Desperate patients overwhelm public hospitals

BY PHYLLIS MBANJE

The country’s public health facilities are experiencing an upsurge in the number of patients, posing serious challenges to quality service delivery with admitted patients now being housed in physician bays while others are spending hours queuing in corridors.

This follows a dramatic increase in medical fees in private practice as well as medical aid contributions. In the past few months, most medical aid insurers upped their monthly charges, making it impossible for the majority of citizens to continue using medical aid facilities.

The increases were brought about by the general rise in the cost of health services that the country has been experiencing. Drug and sundry costs have trebled, while hospital fees have increased by at least 100%.

Pharmacists, who have not been getting adequate foreign currency, are now demanding payment in hard currency. Medical aid schemes upped their contribution rates to stay afloat.

First Mutual wrote to its clients informing them that it was hiking contribution rates by 35%.

“Scheme has been absorbing the costs while continuing to engage service providers in an effort to find a viable solution. However, we have noted that our members still face challenges with card acceptance and shortfalls,” the company said.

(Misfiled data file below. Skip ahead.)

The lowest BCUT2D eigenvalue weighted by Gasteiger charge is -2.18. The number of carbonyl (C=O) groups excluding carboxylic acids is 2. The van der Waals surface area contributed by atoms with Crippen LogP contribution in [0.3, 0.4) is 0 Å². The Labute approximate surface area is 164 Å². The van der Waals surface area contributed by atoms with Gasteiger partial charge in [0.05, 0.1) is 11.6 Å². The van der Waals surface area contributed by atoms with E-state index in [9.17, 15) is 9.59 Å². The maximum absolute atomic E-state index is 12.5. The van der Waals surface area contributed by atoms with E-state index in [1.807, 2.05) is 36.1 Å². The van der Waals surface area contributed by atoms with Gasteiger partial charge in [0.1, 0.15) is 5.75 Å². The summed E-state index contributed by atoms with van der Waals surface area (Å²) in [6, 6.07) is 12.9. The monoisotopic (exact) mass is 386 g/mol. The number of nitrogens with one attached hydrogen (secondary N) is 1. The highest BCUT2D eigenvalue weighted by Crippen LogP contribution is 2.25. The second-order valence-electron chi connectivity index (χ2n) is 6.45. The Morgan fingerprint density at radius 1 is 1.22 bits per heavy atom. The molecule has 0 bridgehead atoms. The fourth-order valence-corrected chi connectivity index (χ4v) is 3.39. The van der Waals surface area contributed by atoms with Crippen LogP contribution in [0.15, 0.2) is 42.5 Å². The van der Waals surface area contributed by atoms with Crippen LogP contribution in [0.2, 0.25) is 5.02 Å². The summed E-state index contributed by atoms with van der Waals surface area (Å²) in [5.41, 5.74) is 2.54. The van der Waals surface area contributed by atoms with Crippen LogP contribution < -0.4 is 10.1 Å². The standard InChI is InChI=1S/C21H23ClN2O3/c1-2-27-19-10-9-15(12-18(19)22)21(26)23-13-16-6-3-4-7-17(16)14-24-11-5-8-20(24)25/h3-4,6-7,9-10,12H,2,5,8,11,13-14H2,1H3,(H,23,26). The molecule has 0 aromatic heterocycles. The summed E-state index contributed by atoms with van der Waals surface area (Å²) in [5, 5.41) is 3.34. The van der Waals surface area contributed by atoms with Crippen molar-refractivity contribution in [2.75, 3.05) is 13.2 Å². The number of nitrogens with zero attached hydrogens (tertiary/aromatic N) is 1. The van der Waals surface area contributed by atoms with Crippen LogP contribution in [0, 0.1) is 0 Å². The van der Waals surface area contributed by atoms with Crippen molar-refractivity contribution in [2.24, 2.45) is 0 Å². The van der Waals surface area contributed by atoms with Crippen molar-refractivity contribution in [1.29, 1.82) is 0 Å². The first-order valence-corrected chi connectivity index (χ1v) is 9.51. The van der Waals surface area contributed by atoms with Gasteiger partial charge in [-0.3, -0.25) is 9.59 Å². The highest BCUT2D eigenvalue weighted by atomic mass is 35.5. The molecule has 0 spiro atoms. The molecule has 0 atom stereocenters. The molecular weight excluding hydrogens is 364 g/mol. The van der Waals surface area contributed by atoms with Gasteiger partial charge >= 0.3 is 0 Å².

Cimas raised its members’ contribution rates by between 20 to 30% from February.

Many patients are now opting for public hospitals which are cheaper, but under-equipped.

During a recent visit by NewsDay to some public hospitals like Harare Central, Parirenyatwa and Chitungwiza, the wards were packed.

Relatives of patients at Harare Hospital said they were not amused by the fact that government was not paying attention to public health institutions which needed serious expansion to accommodate the rising number of patients.

One of the oldest referral hospitals, Harare has struggled with overcrowding for years.

Parirenyatwa Hospital, which has also been swamped by patients who can no longer afford medical care elsewhere, has been experiencing financial challenges.

Parirenyatwa Hospital spokesperson Lenos Dhire said they were receiving an unusually high number of patients at the institution.

“We confirm that we are experiencing an upsurge of patients presenting to the hospital. Although the situation is posing some challenges, our physicians and nurses are doing everything possible within their capacity to ensure that all the patients receive treatment,” Dhire said.

On Monday, Chitungwiza Hospital spokesperson Audrey Tasaranarwa said all wards were full.

Health stakeholders have implored government to address the underlying causes of the sudden influx of patients.

“Medical aid patients cannot afford the services being charged, which can be as high as US$150 for one night admission. Those on medical aid will be told that your funds have been exhausted and to top up in US,” Fungisayi Dube of the Citizens Health Watch, said.

She added that these challenges show the need for a relook at issues such as health financing which would make it possible to build another hospital.

Community Working Group on Health director Itai Rusike said the facilities were overburdened mainly because of the poor referral system since the two metropolitan provinces do not have district and provincial hospitals, forcing patients to come there instead.

“This calls for the revival of the debate on setting up a national health insurance scheme. We can learn something about sustainable health financing schemes from countries like Rwanda.

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